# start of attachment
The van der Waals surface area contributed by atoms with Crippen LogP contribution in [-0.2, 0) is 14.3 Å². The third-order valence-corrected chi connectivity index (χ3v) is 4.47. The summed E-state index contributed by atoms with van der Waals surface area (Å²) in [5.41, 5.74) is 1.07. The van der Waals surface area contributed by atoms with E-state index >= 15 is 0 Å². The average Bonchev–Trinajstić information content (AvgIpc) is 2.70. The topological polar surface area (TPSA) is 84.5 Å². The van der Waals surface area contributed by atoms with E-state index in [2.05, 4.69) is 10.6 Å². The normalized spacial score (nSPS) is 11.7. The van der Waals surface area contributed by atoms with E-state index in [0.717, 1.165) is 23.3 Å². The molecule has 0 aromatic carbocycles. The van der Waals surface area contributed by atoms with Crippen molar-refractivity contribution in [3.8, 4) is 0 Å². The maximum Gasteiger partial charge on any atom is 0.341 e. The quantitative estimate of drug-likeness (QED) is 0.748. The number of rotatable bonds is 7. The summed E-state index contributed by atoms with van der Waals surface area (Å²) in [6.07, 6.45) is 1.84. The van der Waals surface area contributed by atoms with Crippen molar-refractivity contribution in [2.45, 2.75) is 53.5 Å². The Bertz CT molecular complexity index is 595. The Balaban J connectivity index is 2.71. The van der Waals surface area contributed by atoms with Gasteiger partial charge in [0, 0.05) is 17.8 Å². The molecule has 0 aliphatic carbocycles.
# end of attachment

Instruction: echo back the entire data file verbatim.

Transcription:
The van der Waals surface area contributed by atoms with Crippen LogP contribution in [-0.2, 0) is 14.3 Å². The third-order valence-corrected chi connectivity index (χ3v) is 4.47. The summed E-state index contributed by atoms with van der Waals surface area (Å²) in [5.41, 5.74) is 1.07. The van der Waals surface area contributed by atoms with E-state index >= 15 is 0 Å². The average Bonchev–Trinajstić information content (AvgIpc) is 2.70. The topological polar surface area (TPSA) is 84.5 Å². The van der Waals surface area contributed by atoms with E-state index in [2.05, 4.69) is 10.6 Å². The normalized spacial score (nSPS) is 11.7. The van der Waals surface area contributed by atoms with E-state index in [0.717, 1.165) is 23.3 Å². The molecule has 0 aromatic carbocycles. The van der Waals surface area contributed by atoms with Crippen molar-refractivity contribution in [3.8, 4) is 0 Å². The maximum Gasteiger partial charge on any atom is 0.341 e. The quantitative estimate of drug-likeness (QED) is 0.748. The number of rotatable bonds is 7. The summed E-state index contributed by atoms with van der Waals surface area (Å²) in [6.07, 6.45) is 1.84. The van der Waals surface area contributed by atoms with Crippen molar-refractivity contribution in [2.45, 2.75) is 53.5 Å². The Bertz CT molecular complexity index is 595. The Balaban J connectivity index is 2.71. The van der Waals surface area contributed by atoms with Gasteiger partial charge in [0, 0.05) is 17.8 Å². The molecule has 0 aliphatic carbocycles.